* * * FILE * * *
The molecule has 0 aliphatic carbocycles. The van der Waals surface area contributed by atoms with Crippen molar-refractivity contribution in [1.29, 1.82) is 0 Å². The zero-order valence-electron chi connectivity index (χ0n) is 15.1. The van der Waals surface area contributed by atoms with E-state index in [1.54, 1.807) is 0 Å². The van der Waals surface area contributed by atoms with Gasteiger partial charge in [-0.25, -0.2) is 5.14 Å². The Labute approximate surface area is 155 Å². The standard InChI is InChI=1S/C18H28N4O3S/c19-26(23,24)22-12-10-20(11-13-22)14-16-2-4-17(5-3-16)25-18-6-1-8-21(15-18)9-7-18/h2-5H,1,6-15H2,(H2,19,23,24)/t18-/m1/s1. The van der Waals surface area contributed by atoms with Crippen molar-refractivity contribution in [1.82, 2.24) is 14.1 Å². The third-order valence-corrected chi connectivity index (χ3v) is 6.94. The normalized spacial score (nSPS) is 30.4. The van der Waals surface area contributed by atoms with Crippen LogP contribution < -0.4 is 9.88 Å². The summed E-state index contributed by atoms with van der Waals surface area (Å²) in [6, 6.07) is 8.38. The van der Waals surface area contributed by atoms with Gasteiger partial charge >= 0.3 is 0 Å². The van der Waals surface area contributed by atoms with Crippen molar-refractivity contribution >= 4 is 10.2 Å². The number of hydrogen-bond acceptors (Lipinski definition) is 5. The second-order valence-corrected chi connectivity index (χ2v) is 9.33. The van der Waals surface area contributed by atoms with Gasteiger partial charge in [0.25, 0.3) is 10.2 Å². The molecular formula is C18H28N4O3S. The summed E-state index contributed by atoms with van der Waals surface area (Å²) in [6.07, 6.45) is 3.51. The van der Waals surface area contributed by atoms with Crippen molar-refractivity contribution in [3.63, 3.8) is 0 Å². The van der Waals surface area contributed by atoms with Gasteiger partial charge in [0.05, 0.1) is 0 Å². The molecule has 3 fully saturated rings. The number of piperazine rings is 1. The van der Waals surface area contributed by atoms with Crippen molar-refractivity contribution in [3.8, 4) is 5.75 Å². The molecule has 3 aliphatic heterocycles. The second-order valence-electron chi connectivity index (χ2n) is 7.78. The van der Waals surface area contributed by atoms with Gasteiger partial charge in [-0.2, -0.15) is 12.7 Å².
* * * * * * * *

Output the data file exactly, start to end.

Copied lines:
The molecule has 0 aliphatic carbocycles. The van der Waals surface area contributed by atoms with Crippen molar-refractivity contribution in [1.29, 1.82) is 0 Å². The zero-order valence-electron chi connectivity index (χ0n) is 15.1. The van der Waals surface area contributed by atoms with E-state index in [1.54, 1.807) is 0 Å². The van der Waals surface area contributed by atoms with Gasteiger partial charge in [-0.25, -0.2) is 5.14 Å². The Labute approximate surface area is 155 Å². The standard InChI is InChI=1S/C18H28N4O3S/c19-26(23,24)22-12-10-20(11-13-22)14-16-2-4-17(5-3-16)25-18-6-1-8-21(15-18)9-7-18/h2-5H,1,6-15H2,(H2,19,23,24)/t18-/m1/s1. The van der Waals surface area contributed by atoms with Crippen molar-refractivity contribution in [1.82, 2.24) is 14.1 Å². The third-order valence-corrected chi connectivity index (χ3v) is 6.94. The normalized spacial score (nSPS) is 30.4. The van der Waals surface area contributed by atoms with Crippen LogP contribution < -0.4 is 9.88 Å². The summed E-state index contributed by atoms with van der Waals surface area (Å²) in [6, 6.07) is 8.38. The van der Waals surface area contributed by atoms with Gasteiger partial charge >= 0.3 is 0 Å². The van der Waals surface area contributed by atoms with Crippen molar-refractivity contribution >= 4 is 10.2 Å². The number of hydrogen-bond acceptors (Lipinski definition) is 5. The second-order valence-corrected chi connectivity index (χ2v) is 9.33. The van der Waals surface area contributed by atoms with Gasteiger partial charge in [0.25, 0.3) is 10.2 Å². The molecular formula is C18H28N4O3S. The summed E-state index contributed by atoms with van der Waals surface area (Å²) in [6.07, 6.45) is 3.51. The van der Waals surface area contributed by atoms with Crippen molar-refractivity contribution in [3.63, 3.8) is 0 Å². The van der Waals surface area contributed by atoms with Gasteiger partial charge in [0.05, 0.1) is 0 Å². The molecule has 3 fully saturated rings. The number of piperazine rings is 1. The van der Waals surface area contributed by atoms with Crippen molar-refractivity contribution in [3.8, 4) is 5.75 Å². The molecule has 3 aliphatic heterocycles. The second-order valence-electron chi connectivity index (χ2n) is 7.78. The van der Waals surface area contributed by atoms with Gasteiger partial charge in [-0.2, -0.15) is 12.7 Å².